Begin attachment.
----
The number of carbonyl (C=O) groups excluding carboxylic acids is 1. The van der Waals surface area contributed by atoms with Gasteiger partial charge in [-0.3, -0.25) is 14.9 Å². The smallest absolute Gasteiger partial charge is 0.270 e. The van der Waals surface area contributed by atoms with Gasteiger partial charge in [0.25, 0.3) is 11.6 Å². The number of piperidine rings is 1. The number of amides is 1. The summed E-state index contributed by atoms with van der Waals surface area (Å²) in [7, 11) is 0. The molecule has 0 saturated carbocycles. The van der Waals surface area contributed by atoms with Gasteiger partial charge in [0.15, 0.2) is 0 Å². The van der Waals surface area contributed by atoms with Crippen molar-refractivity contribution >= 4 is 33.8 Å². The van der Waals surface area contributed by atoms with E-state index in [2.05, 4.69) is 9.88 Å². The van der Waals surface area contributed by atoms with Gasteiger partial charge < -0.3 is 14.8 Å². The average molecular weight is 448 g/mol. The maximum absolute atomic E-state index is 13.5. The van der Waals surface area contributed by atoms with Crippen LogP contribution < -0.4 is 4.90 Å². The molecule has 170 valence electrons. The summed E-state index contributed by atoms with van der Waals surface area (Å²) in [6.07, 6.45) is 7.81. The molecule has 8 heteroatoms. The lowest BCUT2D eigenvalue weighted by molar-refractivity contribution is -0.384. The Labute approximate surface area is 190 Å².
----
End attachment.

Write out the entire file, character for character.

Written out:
The number of carbonyl (C=O) groups excluding carboxylic acids is 1. The van der Waals surface area contributed by atoms with Gasteiger partial charge in [-0.3, -0.25) is 14.9 Å². The smallest absolute Gasteiger partial charge is 0.270 e. The van der Waals surface area contributed by atoms with Gasteiger partial charge in [0.25, 0.3) is 11.6 Å². The number of piperidine rings is 1. The number of amides is 1. The summed E-state index contributed by atoms with van der Waals surface area (Å²) in [7, 11) is 0. The molecule has 0 saturated carbocycles. The van der Waals surface area contributed by atoms with Gasteiger partial charge in [0.15, 0.2) is 0 Å². The van der Waals surface area contributed by atoms with Crippen molar-refractivity contribution >= 4 is 33.8 Å². The van der Waals surface area contributed by atoms with E-state index in [2.05, 4.69) is 9.88 Å². The van der Waals surface area contributed by atoms with Gasteiger partial charge < -0.3 is 14.8 Å². The average molecular weight is 448 g/mol. The maximum absolute atomic E-state index is 13.5. The van der Waals surface area contributed by atoms with Crippen LogP contribution < -0.4 is 4.90 Å². The molecule has 170 valence electrons. The summed E-state index contributed by atoms with van der Waals surface area (Å²) in [6.07, 6.45) is 7.81. The molecule has 8 heteroatoms. The lowest BCUT2D eigenvalue weighted by molar-refractivity contribution is -0.384. The Labute approximate surface area is 190 Å².